College Media Network - Search the largest news resource for college students by college students

History is Herstory, Too

By Jessica Zellers


Published: Monday, March 3, 2003

Updated: Monday, January 18, 2010

I write in response to last week’s article about the study of history. Like the author of that piece, Jason Crawford, I am a history major, but I thoroughly disagree with his conclusion that “the History Department at UNCG is rotten.” I agree with Mr. Crawford that professors in our department generally adhere to new historicism, rather than traditional history, but for that I applaud them.

Historians did traditionally try to study history objectively. There are, of course, facts to be studied: we factually know that America has 50 states and that every American president has been a white male. But how do we understand these facts? How do they reflect the social, political, religious, and cultural environs of the 21st century? Of the 20th century? Does my experience as an American female cause me to interpret the facts differently than would a Brazilian man? Would an American female in the 1800s interpret a historical fact different than I would today? Almost certainly, but that does not mean that her interpretation is wrong or that mine is right. We understand facts based on our own experience. Even historians who try to interpret facts objectively will necessarily present some facts and not others; there is no objective way to present the truth, the whole truth, and nothing but the truth.

Fortunately, the current trend in historical scholarship, new historicism, is not simply the backup plan for when objective history fails. Objective history may be impossible, but new historicism is strong in its own right. It is certainly not the “perverse academic trends based on untested scholarship,” as Mr. Crawford represented it; it is a widely accepted movement founded on the works of scholars such as Michel Foucault. The beauty of new historicism is that it tries to incorporate more than just big events and “preeminent individuals.” Not everyone who makes history has the wealth, power, or luck to become a preeminent individual. There were millions of Jews like Elie Wiesel who never wrote a book–who never had the chance to write a book–whose role in the Holocaust deserves to be studied. There were millions of American housewives in the 20th century who quietly instigated change in the collective domestic sphere whose names are unknown but who made our country a different place.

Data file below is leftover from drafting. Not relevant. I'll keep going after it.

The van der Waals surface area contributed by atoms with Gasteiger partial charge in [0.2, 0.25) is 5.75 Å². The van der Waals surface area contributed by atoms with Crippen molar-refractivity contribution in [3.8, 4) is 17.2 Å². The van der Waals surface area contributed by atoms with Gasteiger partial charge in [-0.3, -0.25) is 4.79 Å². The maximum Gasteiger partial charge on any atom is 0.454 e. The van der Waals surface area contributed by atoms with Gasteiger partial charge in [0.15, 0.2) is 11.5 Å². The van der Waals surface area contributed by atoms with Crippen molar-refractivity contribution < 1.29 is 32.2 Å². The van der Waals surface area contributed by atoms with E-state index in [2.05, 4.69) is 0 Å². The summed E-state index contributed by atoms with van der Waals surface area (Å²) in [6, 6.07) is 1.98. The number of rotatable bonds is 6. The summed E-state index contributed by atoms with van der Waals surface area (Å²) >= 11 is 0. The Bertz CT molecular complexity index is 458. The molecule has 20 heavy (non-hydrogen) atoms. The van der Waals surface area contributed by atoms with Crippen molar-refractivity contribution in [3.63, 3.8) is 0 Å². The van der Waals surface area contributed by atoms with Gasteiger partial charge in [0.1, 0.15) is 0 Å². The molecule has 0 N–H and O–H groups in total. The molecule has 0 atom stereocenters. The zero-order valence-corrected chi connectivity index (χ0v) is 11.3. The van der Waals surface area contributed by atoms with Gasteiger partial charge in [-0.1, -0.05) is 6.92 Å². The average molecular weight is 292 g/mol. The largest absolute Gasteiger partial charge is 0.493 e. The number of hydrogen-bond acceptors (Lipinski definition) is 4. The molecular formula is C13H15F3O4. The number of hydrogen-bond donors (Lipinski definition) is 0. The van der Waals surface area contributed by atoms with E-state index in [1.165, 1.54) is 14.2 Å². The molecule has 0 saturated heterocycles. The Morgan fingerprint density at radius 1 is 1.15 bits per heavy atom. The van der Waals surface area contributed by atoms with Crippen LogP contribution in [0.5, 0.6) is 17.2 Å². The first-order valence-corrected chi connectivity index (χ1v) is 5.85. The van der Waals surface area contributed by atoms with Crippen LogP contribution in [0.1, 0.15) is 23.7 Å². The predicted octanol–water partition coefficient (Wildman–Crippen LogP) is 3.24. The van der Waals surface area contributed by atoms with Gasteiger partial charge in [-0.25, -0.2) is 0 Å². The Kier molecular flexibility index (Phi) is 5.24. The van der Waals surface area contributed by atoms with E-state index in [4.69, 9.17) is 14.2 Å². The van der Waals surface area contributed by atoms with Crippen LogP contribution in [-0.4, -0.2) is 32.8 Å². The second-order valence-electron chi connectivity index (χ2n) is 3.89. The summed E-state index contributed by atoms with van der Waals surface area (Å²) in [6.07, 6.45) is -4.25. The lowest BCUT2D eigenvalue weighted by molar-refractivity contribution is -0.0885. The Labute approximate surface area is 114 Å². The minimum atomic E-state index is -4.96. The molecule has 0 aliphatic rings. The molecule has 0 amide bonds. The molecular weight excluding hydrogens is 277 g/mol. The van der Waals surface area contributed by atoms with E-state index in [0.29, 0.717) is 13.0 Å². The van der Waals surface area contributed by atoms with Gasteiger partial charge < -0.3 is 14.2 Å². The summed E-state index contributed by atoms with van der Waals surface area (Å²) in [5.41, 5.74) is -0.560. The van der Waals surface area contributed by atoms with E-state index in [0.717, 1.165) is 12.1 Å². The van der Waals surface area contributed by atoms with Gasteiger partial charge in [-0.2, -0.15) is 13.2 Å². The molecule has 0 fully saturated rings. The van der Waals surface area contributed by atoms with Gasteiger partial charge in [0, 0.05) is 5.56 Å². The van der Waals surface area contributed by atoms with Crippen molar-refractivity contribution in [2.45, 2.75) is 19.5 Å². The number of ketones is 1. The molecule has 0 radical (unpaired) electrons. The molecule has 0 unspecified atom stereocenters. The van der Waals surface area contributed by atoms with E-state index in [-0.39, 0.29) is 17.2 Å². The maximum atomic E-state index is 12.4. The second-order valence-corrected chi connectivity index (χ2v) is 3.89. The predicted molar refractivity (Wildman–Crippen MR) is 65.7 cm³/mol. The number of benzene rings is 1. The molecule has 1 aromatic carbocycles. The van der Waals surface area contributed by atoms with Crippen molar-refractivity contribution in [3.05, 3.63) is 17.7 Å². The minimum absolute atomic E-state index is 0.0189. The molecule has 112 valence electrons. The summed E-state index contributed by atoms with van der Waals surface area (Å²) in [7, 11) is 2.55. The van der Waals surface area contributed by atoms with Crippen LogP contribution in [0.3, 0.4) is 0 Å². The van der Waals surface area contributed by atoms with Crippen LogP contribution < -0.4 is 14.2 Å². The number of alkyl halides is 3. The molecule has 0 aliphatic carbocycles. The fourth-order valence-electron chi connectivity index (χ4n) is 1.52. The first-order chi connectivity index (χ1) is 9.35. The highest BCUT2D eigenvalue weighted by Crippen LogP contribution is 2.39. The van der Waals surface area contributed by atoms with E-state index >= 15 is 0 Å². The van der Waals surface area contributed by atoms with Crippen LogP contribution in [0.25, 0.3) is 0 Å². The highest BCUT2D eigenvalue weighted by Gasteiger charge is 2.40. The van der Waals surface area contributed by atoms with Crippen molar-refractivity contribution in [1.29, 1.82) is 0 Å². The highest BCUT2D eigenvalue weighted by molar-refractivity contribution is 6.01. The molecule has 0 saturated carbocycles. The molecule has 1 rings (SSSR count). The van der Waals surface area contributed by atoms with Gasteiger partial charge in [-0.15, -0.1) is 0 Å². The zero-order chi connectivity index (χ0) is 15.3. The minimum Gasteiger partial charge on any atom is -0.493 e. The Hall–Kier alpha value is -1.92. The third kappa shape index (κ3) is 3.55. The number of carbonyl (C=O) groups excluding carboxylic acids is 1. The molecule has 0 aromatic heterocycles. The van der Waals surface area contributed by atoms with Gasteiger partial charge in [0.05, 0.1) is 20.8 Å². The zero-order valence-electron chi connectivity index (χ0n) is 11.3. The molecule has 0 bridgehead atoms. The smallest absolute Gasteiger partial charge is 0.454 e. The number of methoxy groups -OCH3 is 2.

It is because we do not know their names that courses for quiet housewives, or silenced Jews, or any unprivileged group, are needed. Every elementary student in America knows about the presidents, and we DO study them every semester here at UNCG: History 211 and 212 are required courses for history majors. But without courses to specifically address the history of American women (and believe me, parts I and II do not even begin to cover their contributions) their stories, though important, might never be heard.

I appreciate those professors who encourage students to consider race, class, and gender. In my experience, no history professor at UNCG has willfully interjected her or his personal views into a lecture. Instead, I have learned about the many different ways of interpreting history from a professional and decidedly un-rotten history department.

Jessica Zellers, a history major at UNCG, is a former editor of The Carolinian’s Opinions section.

Recommended: Articles that may interest you

Be the first to comment on this article! Log in to Comment

You must be logged in to comment on an article. Not already a member? Register now

Log In